Mountain Geography
The Mountain Forum is also offering a new e-mail list which will focus on Mountain Geography.

The new list is a joint project between the Mountain Forum and the Association of American Geographers' newly formed Mountain Geography Specialty Group. The list will be administrated by the Mountain Forum Moderator for an introductory period, and will later be moderated by the Mountain Geography Specialty Group. If you would like to subscribe, just send a message to majordomo@igc.or with the words "subscribe mf-geography "as the first line of your message.

International Year of the Mountains
FAO has been invited by the General Assembly of the United Nations to be the Lead Agency in the UN System responsible for coordinating efforts to observe the International Year of the Mountains. FAO's Council the executive organ of the organisation's governing body at its last meeting in November, accepted the invitation for FAO to take on this new responsibility. An important first step in preparing the IYM was to convene the Fifth ad hoc Inter-Agency Meeting on Chapter 13, which was held in Rome 10-12 March 1999. The meeting provided an opportunity for members to report on progress made in implementing Chapter 13 since the last gathering of the group in October 1996, but the main focus was on preparing for the International Year of the Mountains. The meeting was well attended and was considered by participants to be a good start in launching the process.

21st Session of the EFC Working Party on the Management of Mountain Watersheds
The 21st Session of the European Forestry Commission's Working Party on the Management of Mountain Watersheds was held in Marienbad, Czech Republic from 6 to 11 October. The session brought together representatives of member countries of the working party to discuss the theme of Integrated Watershed Management. The final report of this meeting is available in English, Spanish and French through the web sites of both FAO and the Mountain Forum.

UNASYLVA Issue on Mountains
Unasylva, FAO's international journal of forestry and forest industries, has devoted a recent issue (195) entirely to mountains, focusing on the challenges facing mountain development in the twenty-first century. The subsequent issue (196) also contains several articles on related mountain themes. The journal is available in electronic format on FAO's internet site and hotlinked through the Mountain Forum site. Hard copy versions are also available in English, Spanish and French by contacting FAO directly.

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Task Manager Report 1992-97

After some delays in the publication process, a five-year review of Chapter 13 implementation is now available. The review, entitled "Chapter 13 in action 1992-97: A task manager's report", was carried out by Martin Price of the Mountain Regions Program in the Environmental Change Unit at the University of Oxford. This useful report provides a stock-taking of global and regional activities and initiatives, covers major issues identified in the various consultations held, looks at how successful implementation has been and progress in several areas related to Chapter 13. The report will be available very shortly both electronically and in hard copy.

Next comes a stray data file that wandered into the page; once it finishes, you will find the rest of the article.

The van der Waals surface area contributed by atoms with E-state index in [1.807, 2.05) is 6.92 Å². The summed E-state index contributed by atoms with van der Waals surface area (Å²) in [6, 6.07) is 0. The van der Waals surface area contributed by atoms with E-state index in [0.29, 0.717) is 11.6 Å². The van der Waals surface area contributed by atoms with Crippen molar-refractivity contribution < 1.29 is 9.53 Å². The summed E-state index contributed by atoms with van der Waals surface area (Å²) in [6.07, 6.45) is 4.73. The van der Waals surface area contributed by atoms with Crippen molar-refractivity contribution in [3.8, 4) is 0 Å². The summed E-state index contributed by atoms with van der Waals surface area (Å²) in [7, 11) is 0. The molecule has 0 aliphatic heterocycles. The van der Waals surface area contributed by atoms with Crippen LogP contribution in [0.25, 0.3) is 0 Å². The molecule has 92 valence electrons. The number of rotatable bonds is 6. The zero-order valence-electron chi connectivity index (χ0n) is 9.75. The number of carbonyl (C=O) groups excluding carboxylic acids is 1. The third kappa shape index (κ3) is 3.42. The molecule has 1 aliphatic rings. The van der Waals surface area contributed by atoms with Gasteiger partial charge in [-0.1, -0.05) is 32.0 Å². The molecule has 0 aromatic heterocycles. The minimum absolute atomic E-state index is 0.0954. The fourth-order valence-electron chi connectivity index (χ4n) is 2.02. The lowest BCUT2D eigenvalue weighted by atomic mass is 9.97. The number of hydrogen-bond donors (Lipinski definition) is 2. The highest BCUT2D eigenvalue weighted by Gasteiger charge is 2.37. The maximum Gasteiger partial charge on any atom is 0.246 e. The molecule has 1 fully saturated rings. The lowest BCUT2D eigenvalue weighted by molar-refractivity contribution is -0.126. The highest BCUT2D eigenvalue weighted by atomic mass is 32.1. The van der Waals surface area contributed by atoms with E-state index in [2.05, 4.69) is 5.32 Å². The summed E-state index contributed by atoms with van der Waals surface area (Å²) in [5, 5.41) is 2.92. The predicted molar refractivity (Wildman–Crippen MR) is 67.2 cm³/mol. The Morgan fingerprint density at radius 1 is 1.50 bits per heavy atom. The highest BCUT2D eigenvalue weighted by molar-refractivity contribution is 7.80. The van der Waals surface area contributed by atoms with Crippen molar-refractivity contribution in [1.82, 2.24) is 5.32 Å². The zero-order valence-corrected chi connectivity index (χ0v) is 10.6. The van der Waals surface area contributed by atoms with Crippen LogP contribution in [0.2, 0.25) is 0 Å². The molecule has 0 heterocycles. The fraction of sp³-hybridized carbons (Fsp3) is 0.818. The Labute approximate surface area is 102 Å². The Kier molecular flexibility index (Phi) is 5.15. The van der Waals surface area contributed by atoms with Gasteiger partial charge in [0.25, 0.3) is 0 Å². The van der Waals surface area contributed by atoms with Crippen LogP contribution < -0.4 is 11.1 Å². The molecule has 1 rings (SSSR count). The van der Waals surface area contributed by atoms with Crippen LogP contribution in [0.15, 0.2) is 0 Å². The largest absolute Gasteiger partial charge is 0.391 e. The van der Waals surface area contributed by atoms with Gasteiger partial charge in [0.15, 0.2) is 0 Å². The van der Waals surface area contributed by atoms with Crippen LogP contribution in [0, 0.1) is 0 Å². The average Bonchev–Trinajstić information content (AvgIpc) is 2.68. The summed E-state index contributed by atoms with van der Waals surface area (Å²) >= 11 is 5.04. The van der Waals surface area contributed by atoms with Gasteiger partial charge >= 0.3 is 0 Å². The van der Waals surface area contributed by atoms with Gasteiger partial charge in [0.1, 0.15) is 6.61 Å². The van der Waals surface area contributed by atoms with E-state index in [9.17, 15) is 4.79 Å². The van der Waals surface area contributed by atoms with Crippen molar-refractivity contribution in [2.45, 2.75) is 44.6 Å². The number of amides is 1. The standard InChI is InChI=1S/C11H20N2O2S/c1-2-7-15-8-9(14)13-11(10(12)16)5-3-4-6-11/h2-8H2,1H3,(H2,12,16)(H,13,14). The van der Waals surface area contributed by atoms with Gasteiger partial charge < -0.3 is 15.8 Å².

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Snowy Mountains field tour in November

The NSW Branch of the Soil Science Society in conjunction with Stuart Johnston (NPWS) and Richard Greene (ANU) has organised a field tour of the Snowy Mountains area from 29 November to 1 December 1999. The tour will be over three days and will start in Canberra with an examination of dryland salinity issues and then move on to some of the severe land degradation problems in the Bredbo area. It will stay two nights in Jindabyne looking at various aspects of the alpine region including alpine soils, revegetation in alpine areas and soil water movement, water allocations to the Snowy River and soil/forestry issues before returning to Canberra. The tour will proceed by bus from Canberra to Jindabyne and the field sites, and then return by bus to Canberra. If you intend to travel to Canberra by car to attend the field tour then cars may be parked in Canberra while you attend the tour. Tour costs are $140.00 for students, $190.00 for ASSSI members, and $240.00 for others. Costs include transport and lunches on tour and the field tour dinner but does not include accommodation. A variety of different styles of accommodation at Jindabyne (ranging in price upwards from $25.00 per night) is available. For more details contact Leigh Sullivan at lsulliva@scu.edu.au or by telephone on (02) 6620 3742